Right after an accident, how many reporters and investigators ask about the fitness of the vehicle? How many ask about the responsibility of the owner to ensure fit vehicles on the road? Is it not high time that we looked more holistically about why these accidents are taking place?

Slow danger in the fast lane

On the “VIP” roads and highways, we have all kinds of slow moving vehicles – ‘nosimon’ or ‘korimon’ (shallow-engine operated vehicles), rickshaws, vans, cycles and worst of them all, cows, goats and sometimes even ducks and chickens (!) makes overtaking mandatory for the driver. There are numerous cases where the slow-moving vehicles or animals have triggered accidents. On several occasions, responsible authorities of the government have made promises about banning these slow-moving vehicles or making separate lanes for them but just like a lot of other promises, there have been very little progress towards enforcement – not that enforcement is easy, given the importance of these vehicles in local-level economy.

Another slow-moving entity is the pedestrians themselves. The pedestrian attitude of ignoring foot-over bridge and crossing roads unsafely has been much talked about, but largely forgotten when we are actually on the road.

Inexcusable tragedy of Black Spots

Photo: bdnews24.com
Photo: bdnews24.com

The ARI along with other road safety experts have identified more than 200 so-called ‘black spots’ where more than three accidents per year take place due to a variety of factors such as sharp bends, obstructed views, mass gatherings etc. The ARI authorities have been shouting their lungs dry for at least a decade to fix these. What have successive governments over the years done about these? There is virtually no fixed allocation for road safety issues in the communications budget despite repeated demands from ARI and other civil society bodies.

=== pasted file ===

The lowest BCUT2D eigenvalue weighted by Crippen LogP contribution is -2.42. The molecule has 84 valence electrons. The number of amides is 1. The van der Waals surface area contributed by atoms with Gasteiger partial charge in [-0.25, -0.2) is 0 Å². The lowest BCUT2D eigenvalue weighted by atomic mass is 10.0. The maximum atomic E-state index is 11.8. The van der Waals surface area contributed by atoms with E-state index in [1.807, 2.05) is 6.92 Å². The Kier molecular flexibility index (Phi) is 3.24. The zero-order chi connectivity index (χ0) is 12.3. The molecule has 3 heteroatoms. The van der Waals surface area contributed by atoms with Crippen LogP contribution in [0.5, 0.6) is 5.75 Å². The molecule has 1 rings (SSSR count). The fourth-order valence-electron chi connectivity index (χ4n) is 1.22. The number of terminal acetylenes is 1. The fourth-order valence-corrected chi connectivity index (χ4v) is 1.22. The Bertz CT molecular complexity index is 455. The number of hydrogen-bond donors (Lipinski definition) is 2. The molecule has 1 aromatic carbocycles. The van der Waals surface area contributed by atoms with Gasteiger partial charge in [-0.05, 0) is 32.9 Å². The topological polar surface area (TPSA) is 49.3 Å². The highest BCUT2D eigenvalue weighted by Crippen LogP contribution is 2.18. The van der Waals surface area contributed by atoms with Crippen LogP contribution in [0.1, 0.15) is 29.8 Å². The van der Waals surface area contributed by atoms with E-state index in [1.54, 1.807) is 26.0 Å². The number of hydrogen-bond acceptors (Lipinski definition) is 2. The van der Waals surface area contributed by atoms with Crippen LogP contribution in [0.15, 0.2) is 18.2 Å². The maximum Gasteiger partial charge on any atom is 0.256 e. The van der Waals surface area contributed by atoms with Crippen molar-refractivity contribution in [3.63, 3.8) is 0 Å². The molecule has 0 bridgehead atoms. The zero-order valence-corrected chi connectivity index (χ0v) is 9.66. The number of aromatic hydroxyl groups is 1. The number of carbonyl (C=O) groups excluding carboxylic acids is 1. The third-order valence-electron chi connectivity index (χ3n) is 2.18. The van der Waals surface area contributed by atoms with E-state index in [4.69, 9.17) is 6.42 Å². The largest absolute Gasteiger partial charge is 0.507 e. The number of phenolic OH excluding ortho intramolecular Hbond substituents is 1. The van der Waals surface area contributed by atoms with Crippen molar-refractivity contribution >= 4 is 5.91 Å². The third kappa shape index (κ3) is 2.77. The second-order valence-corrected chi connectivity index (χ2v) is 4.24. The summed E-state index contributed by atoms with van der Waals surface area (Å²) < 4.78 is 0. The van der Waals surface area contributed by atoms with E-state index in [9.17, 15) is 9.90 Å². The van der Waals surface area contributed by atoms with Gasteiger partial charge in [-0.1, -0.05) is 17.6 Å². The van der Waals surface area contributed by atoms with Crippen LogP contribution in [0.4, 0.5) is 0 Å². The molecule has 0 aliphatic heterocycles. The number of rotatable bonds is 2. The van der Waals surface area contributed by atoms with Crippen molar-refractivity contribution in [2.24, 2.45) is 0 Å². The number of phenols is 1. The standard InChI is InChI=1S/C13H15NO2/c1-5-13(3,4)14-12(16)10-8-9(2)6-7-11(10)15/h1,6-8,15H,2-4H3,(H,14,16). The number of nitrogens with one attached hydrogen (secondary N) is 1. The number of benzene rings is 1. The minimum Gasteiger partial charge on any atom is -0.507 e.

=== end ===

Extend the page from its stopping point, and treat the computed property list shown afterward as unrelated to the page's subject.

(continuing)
How many citizens do you know who have come out on the streets demanding that these black spots be fixed, and how many citizens do you know who have come out on the streets in demand of a driver’s death or have taken law in their own hands when they have caught a driver red-handed? The driver who tries to desperately flee from the location of accident knows that general citizens care or know little about what condition they live their everyday life in.

Don’t get me wrong here – I am not advocating that drivers are always innocent and have no share of the responsibility. I am all for revising existing ridiculous laws that make death due to road accident a bailable offence and the highest punishment for this is three years jail or fine or both; I am all for ensuring that drivers have enough literacy to be able to read and write, I am all for legal licenses for drivers with adequate hands-on training.

But what I am basically asking is whether we, the concerned citizens, are asking the right questions when it comes to road accidents, whether we are pointing the fingers at the right places, whether we are being blind ourselves in our an-eye-for-an-eye approach each time an accident takes place, since this way we are not getting anywhere remotely close to the crux of the problem.

Mridul Chowdhury is a co-founder of non-partisan youth group named Jagoree and a member of Drishtipat Writers’ Collective.